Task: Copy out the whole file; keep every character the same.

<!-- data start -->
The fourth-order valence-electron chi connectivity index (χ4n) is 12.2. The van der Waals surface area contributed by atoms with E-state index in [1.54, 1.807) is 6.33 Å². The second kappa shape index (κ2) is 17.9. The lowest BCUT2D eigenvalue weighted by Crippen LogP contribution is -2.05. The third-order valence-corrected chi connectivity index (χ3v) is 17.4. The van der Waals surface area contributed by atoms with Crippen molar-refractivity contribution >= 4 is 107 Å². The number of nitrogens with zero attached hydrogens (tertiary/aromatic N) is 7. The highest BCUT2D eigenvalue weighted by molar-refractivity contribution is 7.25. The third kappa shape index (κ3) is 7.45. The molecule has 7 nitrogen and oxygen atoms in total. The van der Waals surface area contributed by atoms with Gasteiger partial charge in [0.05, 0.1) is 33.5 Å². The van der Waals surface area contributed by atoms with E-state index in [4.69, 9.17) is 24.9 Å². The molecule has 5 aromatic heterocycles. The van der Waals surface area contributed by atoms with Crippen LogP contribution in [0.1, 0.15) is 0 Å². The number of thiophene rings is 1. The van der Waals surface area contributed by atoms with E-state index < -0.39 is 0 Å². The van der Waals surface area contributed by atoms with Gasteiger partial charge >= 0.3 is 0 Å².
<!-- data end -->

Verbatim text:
The fourth-order valence-electron chi connectivity index (χ4n) is 12.2. The van der Waals surface area contributed by atoms with E-state index in [1.54, 1.807) is 6.33 Å². The second kappa shape index (κ2) is 17.9. The lowest BCUT2D eigenvalue weighted by Crippen LogP contribution is -2.05. The third-order valence-corrected chi connectivity index (χ3v) is 17.4. The van der Waals surface area contributed by atoms with Crippen molar-refractivity contribution >= 4 is 107 Å². The number of nitrogens with zero attached hydrogens (tertiary/aromatic N) is 7. The highest BCUT2D eigenvalue weighted by molar-refractivity contribution is 7.25. The third kappa shape index (κ3) is 7.45. The molecule has 7 nitrogen and oxygen atoms in total. The van der Waals surface area contributed by atoms with Gasteiger partial charge in [0.05, 0.1) is 33.5 Å². The van der Waals surface area contributed by atoms with E-state index in [4.69, 9.17) is 24.9 Å². The molecule has 5 aromatic heterocycles. The van der Waals surface area contributed by atoms with Crippen LogP contribution in [0.1, 0.15) is 0 Å². The number of thiophene rings is 1. The van der Waals surface area contributed by atoms with E-state index < -0.39 is 0 Å². The van der Waals surface area contributed by atoms with Gasteiger partial charge >= 0.3 is 0 Å².